By Amanda Adams
When I was in high school, I had every intention of going to college.
I joined all the clubs and got good grades. That all changed my senior year over a stupid guy, of all things. I had a good job and when things with him didn’t work out, I stayed behind in Nowhereville, Oregon while my friends took off to universities in places like New York and Boston.
I had my son when I was barely 20 and my priorities changed. I found work in the medical field and made a decent living with medical benefits and a 401k, but felt stagnant and wanted to figure out what was missing.
Two years ago, I flew out to Arizona to spend Christmas with two of my sisters. I decided to do some serious soul searching and promised myself I would reach a decision about my future by the time I got home. On the final night of my stay, I realized that I wanted to finally go to college, at age 31.
I remember orientation, enrolling in my first class, attempting to juggle work, family, and schoolwork, and struggling to learn the ropes. Where the heck was the F building? What are we supposed to call the teacher? Where could I park and not get a ticket for being on the same block, or be late for class, or have to run out halfway through class to move? (I actually got seven parking tickets in one term alone.)
The first lesson I learned at RCC was to ask the ladies at Rogue Central. They quickly became my interpreters for the academic language: FAFSAs-credits-terms-schedules-books-loans-grants-scholarships-parking!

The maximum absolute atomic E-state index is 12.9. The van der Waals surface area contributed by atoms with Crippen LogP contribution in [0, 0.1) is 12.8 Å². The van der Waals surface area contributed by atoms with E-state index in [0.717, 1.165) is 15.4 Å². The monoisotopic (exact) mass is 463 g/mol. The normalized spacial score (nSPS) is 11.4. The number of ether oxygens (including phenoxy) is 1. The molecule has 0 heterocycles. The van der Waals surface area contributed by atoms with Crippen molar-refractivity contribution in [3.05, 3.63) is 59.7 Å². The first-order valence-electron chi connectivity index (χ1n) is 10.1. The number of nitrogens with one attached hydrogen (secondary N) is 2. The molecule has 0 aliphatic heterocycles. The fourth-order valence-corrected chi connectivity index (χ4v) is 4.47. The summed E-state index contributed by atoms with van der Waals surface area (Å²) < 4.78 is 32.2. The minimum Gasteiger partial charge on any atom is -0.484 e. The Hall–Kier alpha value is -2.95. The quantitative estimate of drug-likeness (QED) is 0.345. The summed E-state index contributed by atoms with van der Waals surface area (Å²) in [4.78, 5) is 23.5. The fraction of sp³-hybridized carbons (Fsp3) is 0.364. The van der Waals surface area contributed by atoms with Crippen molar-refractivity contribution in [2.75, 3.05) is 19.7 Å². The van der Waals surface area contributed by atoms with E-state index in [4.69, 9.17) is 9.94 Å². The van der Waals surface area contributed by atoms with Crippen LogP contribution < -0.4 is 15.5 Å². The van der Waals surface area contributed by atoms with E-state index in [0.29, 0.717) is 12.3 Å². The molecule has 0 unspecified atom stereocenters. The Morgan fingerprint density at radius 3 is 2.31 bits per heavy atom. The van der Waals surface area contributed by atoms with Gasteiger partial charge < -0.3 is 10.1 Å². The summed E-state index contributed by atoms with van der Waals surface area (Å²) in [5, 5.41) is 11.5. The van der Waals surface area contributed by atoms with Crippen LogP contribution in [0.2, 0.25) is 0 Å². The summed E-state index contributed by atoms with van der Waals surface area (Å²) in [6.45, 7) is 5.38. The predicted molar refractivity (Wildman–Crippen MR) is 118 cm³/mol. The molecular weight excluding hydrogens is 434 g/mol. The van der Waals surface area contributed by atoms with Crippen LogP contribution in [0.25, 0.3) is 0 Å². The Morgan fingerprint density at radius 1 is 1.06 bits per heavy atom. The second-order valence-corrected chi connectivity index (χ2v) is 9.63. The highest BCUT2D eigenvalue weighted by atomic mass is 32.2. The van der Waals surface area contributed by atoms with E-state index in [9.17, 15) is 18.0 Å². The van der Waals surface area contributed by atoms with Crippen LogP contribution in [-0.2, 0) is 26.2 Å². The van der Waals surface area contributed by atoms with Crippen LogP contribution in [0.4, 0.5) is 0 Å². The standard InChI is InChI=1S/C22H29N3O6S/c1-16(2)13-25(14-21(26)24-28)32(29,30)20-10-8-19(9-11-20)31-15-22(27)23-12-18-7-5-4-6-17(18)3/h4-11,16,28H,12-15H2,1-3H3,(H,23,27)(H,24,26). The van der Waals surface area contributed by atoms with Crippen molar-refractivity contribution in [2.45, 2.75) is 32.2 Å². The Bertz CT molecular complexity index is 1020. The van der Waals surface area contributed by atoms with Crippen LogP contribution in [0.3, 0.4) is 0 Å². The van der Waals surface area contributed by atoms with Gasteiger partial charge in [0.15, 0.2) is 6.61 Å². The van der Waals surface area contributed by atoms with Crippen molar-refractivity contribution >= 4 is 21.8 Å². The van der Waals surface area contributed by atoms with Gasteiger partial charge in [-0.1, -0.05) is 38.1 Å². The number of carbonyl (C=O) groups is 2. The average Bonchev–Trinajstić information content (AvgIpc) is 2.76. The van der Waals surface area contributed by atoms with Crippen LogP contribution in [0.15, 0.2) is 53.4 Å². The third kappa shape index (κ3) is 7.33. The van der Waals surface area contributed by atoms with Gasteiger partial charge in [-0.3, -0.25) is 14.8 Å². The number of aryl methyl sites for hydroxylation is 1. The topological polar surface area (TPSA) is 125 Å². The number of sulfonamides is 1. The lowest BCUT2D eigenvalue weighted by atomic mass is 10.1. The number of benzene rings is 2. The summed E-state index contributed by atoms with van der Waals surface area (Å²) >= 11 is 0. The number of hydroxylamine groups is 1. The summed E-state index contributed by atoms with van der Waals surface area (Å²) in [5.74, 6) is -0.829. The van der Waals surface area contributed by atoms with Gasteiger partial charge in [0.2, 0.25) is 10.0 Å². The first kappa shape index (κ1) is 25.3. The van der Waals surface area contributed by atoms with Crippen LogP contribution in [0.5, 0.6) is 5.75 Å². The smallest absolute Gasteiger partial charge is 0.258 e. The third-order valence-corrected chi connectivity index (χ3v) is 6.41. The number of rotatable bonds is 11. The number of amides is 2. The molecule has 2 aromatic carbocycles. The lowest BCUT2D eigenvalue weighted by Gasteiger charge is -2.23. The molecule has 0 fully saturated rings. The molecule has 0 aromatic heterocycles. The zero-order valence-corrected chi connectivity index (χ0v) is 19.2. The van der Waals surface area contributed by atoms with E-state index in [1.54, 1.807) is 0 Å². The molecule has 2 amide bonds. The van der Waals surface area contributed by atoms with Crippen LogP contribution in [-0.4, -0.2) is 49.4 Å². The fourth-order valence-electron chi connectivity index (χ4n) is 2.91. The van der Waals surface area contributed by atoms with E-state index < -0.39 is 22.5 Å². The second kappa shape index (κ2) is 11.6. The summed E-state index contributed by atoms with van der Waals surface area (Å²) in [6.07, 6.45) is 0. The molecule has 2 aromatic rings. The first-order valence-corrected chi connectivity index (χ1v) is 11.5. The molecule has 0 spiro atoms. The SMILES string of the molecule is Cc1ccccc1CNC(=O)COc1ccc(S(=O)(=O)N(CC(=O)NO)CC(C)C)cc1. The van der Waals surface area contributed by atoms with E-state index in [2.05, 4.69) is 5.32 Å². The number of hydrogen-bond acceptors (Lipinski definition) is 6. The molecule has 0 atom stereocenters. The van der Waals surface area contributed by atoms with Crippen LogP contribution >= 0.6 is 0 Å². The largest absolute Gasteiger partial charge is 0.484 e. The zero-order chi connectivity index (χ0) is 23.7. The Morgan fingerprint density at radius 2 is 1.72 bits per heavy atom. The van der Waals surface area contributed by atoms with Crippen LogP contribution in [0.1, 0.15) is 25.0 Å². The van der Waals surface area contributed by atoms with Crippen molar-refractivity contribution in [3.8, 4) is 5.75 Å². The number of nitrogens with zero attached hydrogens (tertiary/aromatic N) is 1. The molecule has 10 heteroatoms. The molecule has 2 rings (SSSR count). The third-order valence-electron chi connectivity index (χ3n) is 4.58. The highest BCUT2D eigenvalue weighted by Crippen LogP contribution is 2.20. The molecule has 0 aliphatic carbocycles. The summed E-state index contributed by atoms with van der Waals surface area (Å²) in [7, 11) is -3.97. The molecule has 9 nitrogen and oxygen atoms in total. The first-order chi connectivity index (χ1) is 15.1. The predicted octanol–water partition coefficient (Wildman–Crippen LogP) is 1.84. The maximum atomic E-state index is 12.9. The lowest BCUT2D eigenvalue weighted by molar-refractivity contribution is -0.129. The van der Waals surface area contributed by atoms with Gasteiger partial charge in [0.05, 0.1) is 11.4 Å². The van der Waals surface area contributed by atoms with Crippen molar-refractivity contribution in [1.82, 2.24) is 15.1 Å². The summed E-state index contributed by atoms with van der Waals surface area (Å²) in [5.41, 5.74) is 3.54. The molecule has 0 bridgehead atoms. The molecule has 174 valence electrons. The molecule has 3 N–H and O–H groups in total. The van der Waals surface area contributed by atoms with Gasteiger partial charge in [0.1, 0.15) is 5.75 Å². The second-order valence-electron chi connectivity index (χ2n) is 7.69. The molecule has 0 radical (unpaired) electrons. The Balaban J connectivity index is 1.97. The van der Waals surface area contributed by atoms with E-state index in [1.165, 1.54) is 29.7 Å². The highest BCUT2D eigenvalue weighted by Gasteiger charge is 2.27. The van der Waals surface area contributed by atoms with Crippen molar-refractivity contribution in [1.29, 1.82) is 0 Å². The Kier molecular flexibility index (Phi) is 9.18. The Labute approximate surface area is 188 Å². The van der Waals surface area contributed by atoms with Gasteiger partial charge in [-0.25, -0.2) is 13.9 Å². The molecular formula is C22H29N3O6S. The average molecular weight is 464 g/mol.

I think the most valuable thing I’ve learned as an RCC student is how to learn. I had been out of school for over 13 years. I’ve always thought I’m pretty intelligent, but learning in a college setting requires using an entirely different approach than the “real world” survival mode that I’d become accustomed to; my old brain had atrophied.
My mom always told me that community college is where people go when they want to learn. I think it’s also where professors teach when they care about teaching. There are always some exceptions, but for the most part, I really felt like the teaching staff at RCC was there to help me be as successful as I wanted to be, but made me work for it. I logged numerous hours working and re-working math problems with the incredibly patient tutors in the tutoring center.
I’ve made it through, and now in my final term at RCC, I can see everything coming together. I stuck to my plan but learned new things about myself and was flexible enough to consider new ideas and possibilities and still stay on course.
College life, for me, has come down to prioritizing — sometimes getting good grades is more important than having fun and relaxing, and sometimes you have to blow off some steam or just kick it at home watching Hulu. Just know you’ll have to work twice as hard later to make up for it…